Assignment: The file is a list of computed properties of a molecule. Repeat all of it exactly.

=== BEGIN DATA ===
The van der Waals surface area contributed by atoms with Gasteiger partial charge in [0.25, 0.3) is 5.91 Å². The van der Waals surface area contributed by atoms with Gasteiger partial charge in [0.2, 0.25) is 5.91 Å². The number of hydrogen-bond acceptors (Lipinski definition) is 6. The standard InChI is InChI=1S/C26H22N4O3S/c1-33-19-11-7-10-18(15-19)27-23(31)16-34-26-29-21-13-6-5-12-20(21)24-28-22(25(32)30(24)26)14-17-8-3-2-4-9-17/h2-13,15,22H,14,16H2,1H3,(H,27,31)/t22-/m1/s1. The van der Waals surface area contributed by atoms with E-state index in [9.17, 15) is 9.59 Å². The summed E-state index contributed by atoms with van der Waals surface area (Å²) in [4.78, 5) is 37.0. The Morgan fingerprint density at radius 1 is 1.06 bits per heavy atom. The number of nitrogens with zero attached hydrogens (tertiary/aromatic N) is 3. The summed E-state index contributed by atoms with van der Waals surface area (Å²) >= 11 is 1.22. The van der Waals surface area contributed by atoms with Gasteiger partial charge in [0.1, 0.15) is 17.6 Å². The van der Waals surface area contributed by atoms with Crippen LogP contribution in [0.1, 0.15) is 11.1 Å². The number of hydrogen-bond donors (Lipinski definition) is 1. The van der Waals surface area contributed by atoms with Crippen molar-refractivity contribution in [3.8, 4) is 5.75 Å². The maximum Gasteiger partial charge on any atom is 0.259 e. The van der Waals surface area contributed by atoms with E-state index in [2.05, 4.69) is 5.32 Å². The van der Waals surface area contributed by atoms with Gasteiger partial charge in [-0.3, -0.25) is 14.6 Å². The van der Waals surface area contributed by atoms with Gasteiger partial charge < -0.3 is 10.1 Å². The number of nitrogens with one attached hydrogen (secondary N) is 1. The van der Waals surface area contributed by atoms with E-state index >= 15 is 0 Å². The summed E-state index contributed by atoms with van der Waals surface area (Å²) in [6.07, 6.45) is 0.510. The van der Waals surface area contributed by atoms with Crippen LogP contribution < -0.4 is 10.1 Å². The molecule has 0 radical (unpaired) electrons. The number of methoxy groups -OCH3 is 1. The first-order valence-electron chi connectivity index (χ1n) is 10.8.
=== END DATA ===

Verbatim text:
The van der Waals surface area contributed by atoms with Gasteiger partial charge in [0.25, 0.3) is 5.91 Å². The van der Waals surface area contributed by atoms with Gasteiger partial charge in [0.2, 0.25) is 5.91 Å². The number of hydrogen-bond acceptors (Lipinski definition) is 6. The standard InChI is InChI=1S/C26H22N4O3S/c1-33-19-11-7-10-18(15-19)27-23(31)16-34-26-29-21-13-6-5-12-20(21)24-28-22(25(32)30(24)26)14-17-8-3-2-4-9-17/h2-13,15,22H,14,16H2,1H3,(H,27,31)/t22-/m1/s1. The van der Waals surface area contributed by atoms with E-state index in [9.17, 15) is 9.59 Å². The summed E-state index contributed by atoms with van der Waals surface area (Å²) in [4.78, 5) is 37.0. The Morgan fingerprint density at radius 1 is 1.06 bits per heavy atom. The number of nitrogens with zero attached hydrogens (tertiary/aromatic N) is 3. The summed E-state index contributed by atoms with van der Waals surface area (Å²) >= 11 is 1.22. The van der Waals surface area contributed by atoms with Gasteiger partial charge in [0.1, 0.15) is 17.6 Å². The van der Waals surface area contributed by atoms with Crippen LogP contribution in [0.1, 0.15) is 11.1 Å². The number of hydrogen-bond donors (Lipinski definition) is 1. The van der Waals surface area contributed by atoms with Crippen molar-refractivity contribution in [3.8, 4) is 5.75 Å². The maximum Gasteiger partial charge on any atom is 0.259 e. The van der Waals surface area contributed by atoms with E-state index in [2.05, 4.69) is 5.32 Å². The van der Waals surface area contributed by atoms with Gasteiger partial charge in [-0.3, -0.25) is 14.6 Å². The van der Waals surface area contributed by atoms with Gasteiger partial charge < -0.3 is 10.1 Å². The number of nitrogens with one attached hydrogen (secondary N) is 1. The van der Waals surface area contributed by atoms with E-state index >= 15 is 0 Å². The summed E-state index contributed by atoms with van der Waals surface area (Å²) in [6.07, 6.45) is 0.510. The van der Waals surface area contributed by atoms with Crippen LogP contribution < -0.4 is 10.1 Å². The molecule has 0 radical (unpaired) electrons. The number of methoxy groups -OCH3 is 1. The first-order valence-electron chi connectivity index (χ1n) is 10.8.